An important question that directors and shareholders of small companies should ask their accountant is “what should be disclosed in the company’s financial statements?”  It is important to consider whether your small company is disclosing too much, or too little, information in its financial statements which are filed at Companies House.

It is important to remember that Companies House is a public record that anyone can access.

Since the introduction of FRS 102 Section 1a (for small companies),  the introduction of the reduced disclosure of the micro entity regime and the change from filing “abbreviated accounts” to filing “filleted accounts”, there has been much confusion about what and how much should be disclosed in a company’s financial statements. The advent of HMRC and Companies House “do it yourself” filing tools has also led to many small companies over disclosing financial information at Companies House.

Over disclosure may lead to sensitive information being available to the public and may help competitors obtain a better idea of the company’s performance or allow your neighbours and friends to have an idea of your personal finances. On the other hand, companies that under disclose may find it harder to obtain finance from banks or credit facilities with suppliers.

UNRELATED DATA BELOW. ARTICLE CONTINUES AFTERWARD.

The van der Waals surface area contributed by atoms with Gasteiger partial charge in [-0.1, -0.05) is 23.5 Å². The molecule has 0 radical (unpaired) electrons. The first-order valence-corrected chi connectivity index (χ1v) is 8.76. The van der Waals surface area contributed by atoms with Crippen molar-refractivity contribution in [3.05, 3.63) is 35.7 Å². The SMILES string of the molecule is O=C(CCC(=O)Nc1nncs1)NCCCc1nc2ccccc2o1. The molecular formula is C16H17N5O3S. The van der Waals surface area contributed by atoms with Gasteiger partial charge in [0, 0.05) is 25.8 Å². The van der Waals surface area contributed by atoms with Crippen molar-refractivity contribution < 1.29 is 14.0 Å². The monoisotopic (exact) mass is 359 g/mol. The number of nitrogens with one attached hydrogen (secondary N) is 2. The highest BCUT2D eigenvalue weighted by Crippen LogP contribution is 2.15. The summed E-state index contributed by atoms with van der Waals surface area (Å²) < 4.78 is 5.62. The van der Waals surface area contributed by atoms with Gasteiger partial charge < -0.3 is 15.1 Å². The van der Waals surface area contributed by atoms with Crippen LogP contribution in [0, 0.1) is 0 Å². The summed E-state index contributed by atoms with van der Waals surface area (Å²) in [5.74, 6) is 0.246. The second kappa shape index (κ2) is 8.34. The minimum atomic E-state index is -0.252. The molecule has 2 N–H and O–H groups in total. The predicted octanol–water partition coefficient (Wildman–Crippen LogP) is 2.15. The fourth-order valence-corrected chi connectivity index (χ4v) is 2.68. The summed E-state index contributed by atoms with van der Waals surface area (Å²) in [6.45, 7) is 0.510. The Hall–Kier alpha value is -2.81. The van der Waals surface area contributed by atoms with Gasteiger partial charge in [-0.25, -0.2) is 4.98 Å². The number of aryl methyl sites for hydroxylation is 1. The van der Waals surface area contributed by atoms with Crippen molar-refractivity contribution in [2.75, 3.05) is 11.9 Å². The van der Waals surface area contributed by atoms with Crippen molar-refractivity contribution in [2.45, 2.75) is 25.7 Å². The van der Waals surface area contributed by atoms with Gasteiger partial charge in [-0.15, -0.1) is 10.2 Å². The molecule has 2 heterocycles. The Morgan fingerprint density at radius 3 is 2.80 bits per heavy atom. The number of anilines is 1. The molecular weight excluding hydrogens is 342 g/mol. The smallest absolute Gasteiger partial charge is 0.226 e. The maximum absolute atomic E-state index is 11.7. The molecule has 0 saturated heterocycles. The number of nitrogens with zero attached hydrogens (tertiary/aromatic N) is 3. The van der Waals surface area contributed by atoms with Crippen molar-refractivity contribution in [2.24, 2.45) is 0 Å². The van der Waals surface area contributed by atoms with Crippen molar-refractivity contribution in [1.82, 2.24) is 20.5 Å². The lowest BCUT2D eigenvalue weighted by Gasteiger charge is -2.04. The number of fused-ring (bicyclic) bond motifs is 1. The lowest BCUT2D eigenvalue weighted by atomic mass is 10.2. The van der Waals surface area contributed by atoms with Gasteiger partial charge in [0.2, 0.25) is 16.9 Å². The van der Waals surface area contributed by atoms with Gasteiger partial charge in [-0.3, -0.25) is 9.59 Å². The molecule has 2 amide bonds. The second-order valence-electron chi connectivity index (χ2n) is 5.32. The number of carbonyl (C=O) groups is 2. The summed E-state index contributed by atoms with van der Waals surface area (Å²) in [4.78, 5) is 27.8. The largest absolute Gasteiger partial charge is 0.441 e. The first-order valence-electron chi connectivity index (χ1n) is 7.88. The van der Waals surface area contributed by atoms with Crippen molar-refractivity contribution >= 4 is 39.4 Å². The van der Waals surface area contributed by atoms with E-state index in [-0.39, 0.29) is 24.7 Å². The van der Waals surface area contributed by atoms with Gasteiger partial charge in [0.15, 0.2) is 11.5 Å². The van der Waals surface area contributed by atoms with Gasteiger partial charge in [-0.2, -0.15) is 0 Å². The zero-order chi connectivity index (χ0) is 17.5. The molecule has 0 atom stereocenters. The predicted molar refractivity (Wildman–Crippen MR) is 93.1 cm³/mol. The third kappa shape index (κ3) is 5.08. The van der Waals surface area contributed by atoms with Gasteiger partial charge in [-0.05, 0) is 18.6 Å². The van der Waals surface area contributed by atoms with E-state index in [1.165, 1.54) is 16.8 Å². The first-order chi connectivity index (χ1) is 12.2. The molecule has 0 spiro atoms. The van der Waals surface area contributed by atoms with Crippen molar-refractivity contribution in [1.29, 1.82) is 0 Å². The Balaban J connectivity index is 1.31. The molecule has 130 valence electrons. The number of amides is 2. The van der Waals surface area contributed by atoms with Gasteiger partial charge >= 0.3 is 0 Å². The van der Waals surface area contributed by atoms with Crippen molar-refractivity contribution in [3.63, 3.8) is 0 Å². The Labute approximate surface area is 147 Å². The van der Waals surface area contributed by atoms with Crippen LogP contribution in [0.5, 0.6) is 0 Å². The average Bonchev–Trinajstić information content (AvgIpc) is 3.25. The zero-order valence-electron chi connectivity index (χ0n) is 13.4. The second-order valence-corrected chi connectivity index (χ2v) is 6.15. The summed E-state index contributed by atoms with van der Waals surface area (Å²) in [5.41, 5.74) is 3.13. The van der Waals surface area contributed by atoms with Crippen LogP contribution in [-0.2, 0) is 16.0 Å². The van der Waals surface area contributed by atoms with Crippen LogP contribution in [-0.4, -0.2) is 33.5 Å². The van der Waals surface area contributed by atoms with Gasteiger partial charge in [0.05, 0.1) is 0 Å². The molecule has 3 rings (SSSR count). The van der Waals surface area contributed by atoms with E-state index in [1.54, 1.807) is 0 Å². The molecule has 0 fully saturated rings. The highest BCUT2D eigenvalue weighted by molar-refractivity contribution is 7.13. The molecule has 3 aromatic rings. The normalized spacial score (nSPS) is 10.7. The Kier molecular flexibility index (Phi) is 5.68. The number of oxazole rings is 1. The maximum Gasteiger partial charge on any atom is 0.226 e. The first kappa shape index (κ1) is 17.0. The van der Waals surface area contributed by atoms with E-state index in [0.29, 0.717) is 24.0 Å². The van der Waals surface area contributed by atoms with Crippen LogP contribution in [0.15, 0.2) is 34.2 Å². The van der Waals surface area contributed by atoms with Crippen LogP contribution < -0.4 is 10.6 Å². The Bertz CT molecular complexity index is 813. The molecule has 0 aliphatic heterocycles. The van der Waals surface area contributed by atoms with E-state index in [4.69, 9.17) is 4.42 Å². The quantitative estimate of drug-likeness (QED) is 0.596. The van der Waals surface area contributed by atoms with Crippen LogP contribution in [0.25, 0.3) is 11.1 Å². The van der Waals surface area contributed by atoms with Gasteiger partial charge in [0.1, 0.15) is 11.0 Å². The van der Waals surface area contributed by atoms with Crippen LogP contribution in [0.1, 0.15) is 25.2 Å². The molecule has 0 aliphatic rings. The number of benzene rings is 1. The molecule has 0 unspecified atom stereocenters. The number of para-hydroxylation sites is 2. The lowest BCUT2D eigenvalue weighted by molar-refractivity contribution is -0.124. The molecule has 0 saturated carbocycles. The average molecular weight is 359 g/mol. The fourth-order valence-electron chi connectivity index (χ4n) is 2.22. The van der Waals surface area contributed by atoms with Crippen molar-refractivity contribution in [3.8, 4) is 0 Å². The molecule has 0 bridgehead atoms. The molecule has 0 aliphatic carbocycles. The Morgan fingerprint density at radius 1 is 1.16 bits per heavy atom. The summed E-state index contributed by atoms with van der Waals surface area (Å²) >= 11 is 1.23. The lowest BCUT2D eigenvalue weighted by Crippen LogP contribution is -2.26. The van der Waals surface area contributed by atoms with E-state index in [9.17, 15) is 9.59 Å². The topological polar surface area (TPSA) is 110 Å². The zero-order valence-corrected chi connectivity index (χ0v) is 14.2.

It is important that the amount of disclosure that is required by accounting standards and law is considered carefully before filing financial statements at Companies House and holding a discussion with a qualified accountant is always a good idea.

Author: Chris Morey, Director, Plus Accounting

Any views or opinions represented in this blog are personal, belong solely to the blog owner and do not represent those of Plus Accounting. All content provided on this blog is for informational purposes only. The owner of this blog makes no representations as to the accuracy or completeness of any information on this site or found by following any link on this site.